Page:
Staff editorial: Nobody is entitled to ignore the pandemic


It’s been close to 300 days since March 13, when MCPS decided to send students home for what we thought would be a two-week break. Nobody expected that short disruption to extend into seven months of remote learning and social isolation. The coronavirus pandemic has upended every aspect of our lives, moving school online, canceling extracurricular activities and making it hard to see friends as we normally would. 

 We get it. We’re in the thick of an unprecedented situation that none of us were prepared to confront. It’s understandable that coping can be difficult, but ignoring safety precautions and gathering in large groups is just as dangerous now as it was in March. If we continue to live life as if all is normal, we will only exacerbate the state of the pandemic and further the strain on our emotional well-being in the long term.

After months of hearing reporters discuss the COVID-19 case count and death toll, it’s easy to become desensitized to what the increasing numbers on the screen actually signify. In March, while under a stay-at-home order, we watched hospitals overflow with patients, grocery stores run out of supplies and all public places completely shut down. It felt threatening and scary to leave the house and risk our families’ health. Now, some people leave their houses freely, without second thought of exposure. 

Despite this more relaxed attitude toward the virus, the infection rate is even higher today than it was in the spring — and it’s continuing to rise. According to Montgomery County’s COVID-19 dashboard, the current COVID-19 positivity rate is 22.6%. On April 10 — the peak of the virus’ first wave in the U.S. — the positivity rate was only 11.2%. We should be feeling the same sense of public responsibility that we had in April, if not more. 

All the more concerning, then, are the casual parties that we, as students at Whitman, have heard about and seen through social media. Choosing to socialize in unsafe ways, like hosting and attending parties or other mass gatherings, especially indoors, is not only dangerous, but selfish. Partying risks the health of not only those actually present, but also of students and community members who are choosing to abstain from such activities. Critically, it postpones any return to normality we could have. Everyone is missing out on some of our favorite high school traditions: homecoming and Halloween, among others. But there’s a reason we can’t have real, official events, and participating in “fake” and dangerously physical versions of them as we normally would is ignoring the problem.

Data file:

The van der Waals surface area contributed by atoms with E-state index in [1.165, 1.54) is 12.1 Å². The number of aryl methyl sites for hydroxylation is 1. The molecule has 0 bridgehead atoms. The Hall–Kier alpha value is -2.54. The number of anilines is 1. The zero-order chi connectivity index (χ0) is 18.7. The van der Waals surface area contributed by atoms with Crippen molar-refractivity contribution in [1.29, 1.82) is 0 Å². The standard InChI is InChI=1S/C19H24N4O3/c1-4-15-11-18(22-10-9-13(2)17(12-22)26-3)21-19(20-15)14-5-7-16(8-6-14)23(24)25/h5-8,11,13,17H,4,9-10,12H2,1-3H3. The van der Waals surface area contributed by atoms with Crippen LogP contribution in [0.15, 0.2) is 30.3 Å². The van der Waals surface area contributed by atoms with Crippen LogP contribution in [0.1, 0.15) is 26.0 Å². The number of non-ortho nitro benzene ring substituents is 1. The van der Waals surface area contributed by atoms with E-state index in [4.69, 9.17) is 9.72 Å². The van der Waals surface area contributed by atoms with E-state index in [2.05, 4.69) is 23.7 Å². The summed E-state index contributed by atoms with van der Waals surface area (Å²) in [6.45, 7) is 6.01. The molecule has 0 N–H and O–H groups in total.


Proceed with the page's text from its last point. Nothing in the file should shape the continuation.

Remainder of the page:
During an airborne pandemic, making risky choices like those jeopardizes our health and, in turn, diminishes the likelihood of any of us being able to experience future high school staples like prom and graduation. Continuing to host unsafe events isn’t going to provide the school experience we’re craving; it’s only going to take it away from everyone for longer. 

What people may think is a harmless get-together with friends who don’t appear sick can actually impact the lives of strangers in the community. While nobody wants to risk the health of others, that risk is an inevitable byproduct of expanding your circle. According to the CDC, only one in eight COVID cases in the U.S. may have been reported from February to September; we can never assume the people we are seeing are healthy, even if they’re asymptomatic. Frontline workers will be at higher risk of contracting the virus as the case count spikes. All of our teachers will need to continue working extensive hours to adapt to remote learning. Parents will continue to struggle balancing childcare and their jobs until their children can return to in-person learning. 

We as teenagers need to take the virus more seriously. But that doesn’t mean our mental health should suffer as a result. There’s middle ground between complete isolation and partying, and there are safe ways to see friends that don’t put the health of others at risk. If we take proper precautions — staying six feet apart, wearing masks and sticking to outdoor gatherings, even through the winter — we can get our fix of social interaction while doing our part to contain the virus. Although it will be a long time until we can return to normal life, we can all do our part in protecting everyone’s health until then. 

Keeping our community safe should be common sense. But for some reason, we still need to reiterate it. When our grandchildren ask what we did during the pandemic, let’s not be ashamed of our answer.